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Scan finds brain damage in sick Gulf war vets United Press International - May 25, 2000 14:23

By MICHAEL SMITH, UPI Science news DALLAS, Texas, May 25 (UPI) -- Gulf War veterans who returned sick from the conflict show signs of significant damage in three regions of the brain, a new study shows.

Epidemiologist Robert Haley of the University of Texas Southwestern Medical Center said brain scans of veterans show loss of cells or cellular function in the left and right basal ganglia and the brain stem. The basal ganglia are walnut-sized structures on either side of the brainstem, the connection between the brain and the spinal cord. All three structures are involved in memory, emotions and usually-automatic processes such as balance and muscle control. Haley said the damage, which is similar to that seen in the early stages of Huntingdon's and Parkinson's disease, may have been caused by low-level exposure to the nerve gas sarin. The research is published in the June issue of the journal Radiology.

A defense department spokesman called the study "very important." But physician Michael Kilpatrick of the Office of the Special Assistant for Gulf War Illnesses said Haley's "test itself does not say what has caused the brain damage."

Haley used a sensitive test, called magnetic resonance spectroscopy (MRS),to test 40 members of a Naval Reserve construction battalion, commonly known as the Seabees. Twenty-two of the Seabees were ill with Gulf War Syndrome, and 18 were healthy, although the investigators doing the tests didn't know which was which. The MRS test gives a readout of the chemical composition of the area under study, Haley said.

Haley and his colleagues were looking for a chemical known as N-acetyl-aspartate, or NAA, which is produced only by healthy brain cells. "What we found is that it was 25 percent lower in the sick guys in these three brain regions than in the well guys," he said. "These guys actually have abnormal brain cells in the basal ganglia and brain stem." Haley said the finding may mean 25 percent of the cells are dead or many of them are functioning at lower than normal levels. Researchers break Gulf War Syndrome into three variants, he said. Of the three, Gulf War Syndrome II is most serious, causing memory failures,confusion, balance disturbance and severe fatigue. Syndrome I causes reasoning impairment, sleep disorders and depression, Haley said, while Syndrome III causes pain in the joints and muscles, even though the joints and muscles are normal. Brain damage varied among those with the three syndromes, Haley said, with only the Syndrome II patients having severe damage to all three areas.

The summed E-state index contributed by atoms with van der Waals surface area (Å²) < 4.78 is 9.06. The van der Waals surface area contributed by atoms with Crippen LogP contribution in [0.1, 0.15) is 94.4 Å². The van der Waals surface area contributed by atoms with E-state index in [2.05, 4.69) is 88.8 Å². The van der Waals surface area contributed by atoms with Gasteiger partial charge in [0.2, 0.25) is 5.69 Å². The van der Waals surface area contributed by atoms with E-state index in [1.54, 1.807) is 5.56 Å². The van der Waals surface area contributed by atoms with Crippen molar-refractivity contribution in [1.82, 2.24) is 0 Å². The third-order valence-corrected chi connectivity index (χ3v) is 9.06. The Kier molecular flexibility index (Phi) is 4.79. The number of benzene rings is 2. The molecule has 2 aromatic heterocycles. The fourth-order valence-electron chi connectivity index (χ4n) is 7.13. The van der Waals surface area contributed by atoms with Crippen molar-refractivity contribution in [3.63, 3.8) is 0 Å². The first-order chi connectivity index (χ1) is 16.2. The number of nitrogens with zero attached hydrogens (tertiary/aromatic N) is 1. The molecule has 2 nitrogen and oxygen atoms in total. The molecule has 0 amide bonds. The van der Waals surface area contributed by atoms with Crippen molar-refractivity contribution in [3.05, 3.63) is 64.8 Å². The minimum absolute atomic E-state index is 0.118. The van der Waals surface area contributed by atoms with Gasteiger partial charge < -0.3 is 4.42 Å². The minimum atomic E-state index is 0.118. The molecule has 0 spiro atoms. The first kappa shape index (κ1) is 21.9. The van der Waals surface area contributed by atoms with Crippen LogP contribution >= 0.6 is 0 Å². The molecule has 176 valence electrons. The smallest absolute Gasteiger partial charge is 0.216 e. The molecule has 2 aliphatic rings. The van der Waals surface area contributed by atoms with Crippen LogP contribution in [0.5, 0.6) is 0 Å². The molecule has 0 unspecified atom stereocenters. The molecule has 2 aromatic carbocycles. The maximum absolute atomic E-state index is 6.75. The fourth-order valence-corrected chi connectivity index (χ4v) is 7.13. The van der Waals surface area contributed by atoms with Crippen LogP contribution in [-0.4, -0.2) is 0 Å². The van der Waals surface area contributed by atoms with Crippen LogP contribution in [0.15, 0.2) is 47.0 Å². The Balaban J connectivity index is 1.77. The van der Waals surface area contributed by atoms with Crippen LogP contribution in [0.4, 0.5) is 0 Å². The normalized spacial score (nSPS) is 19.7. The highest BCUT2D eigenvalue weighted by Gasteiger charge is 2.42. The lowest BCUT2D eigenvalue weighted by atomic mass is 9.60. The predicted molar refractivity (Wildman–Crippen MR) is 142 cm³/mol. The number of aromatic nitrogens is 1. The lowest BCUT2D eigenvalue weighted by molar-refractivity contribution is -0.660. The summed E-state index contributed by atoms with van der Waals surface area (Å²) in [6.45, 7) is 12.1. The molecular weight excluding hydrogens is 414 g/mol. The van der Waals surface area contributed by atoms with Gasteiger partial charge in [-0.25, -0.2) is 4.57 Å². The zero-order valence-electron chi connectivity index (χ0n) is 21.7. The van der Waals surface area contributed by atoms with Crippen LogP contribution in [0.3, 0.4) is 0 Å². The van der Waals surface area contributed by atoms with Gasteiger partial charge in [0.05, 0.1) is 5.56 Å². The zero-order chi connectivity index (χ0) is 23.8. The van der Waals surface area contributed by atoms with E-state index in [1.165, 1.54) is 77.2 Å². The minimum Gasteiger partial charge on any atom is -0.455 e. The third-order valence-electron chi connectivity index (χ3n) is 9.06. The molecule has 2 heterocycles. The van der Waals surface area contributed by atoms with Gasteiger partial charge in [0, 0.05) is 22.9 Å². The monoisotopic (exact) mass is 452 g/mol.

Earlier work, he said, had shown that the sick Seabees had lower than normal levels of an enzyme, called paraoxanase, which protects against the nerve gas sarin. "This suggested that sarin was the actual cause of the disease," Haley said.

The difficulty with that theory, Kilpatrick said, is that there's no evidence the Seabees were ever exposed to sarin. The only documented sarin exposure was in Iraq, at a place called Khamisiyah, he said, while the Seabees were stationed at Aljubayl, on the east coast of Saudi Arabia.

"I think it's very important to keep minds open about the cause, because (Haley's) test does not show the cause," Kilpatrick said. Kilpatrick said the study needs to be repeated, with larger numbers. "What (Haley) has really done has opened the door for further research," he said. -- Copyright 2000 by United Press International. All rights reserved.

-- mike in houston (, May 25, 2000

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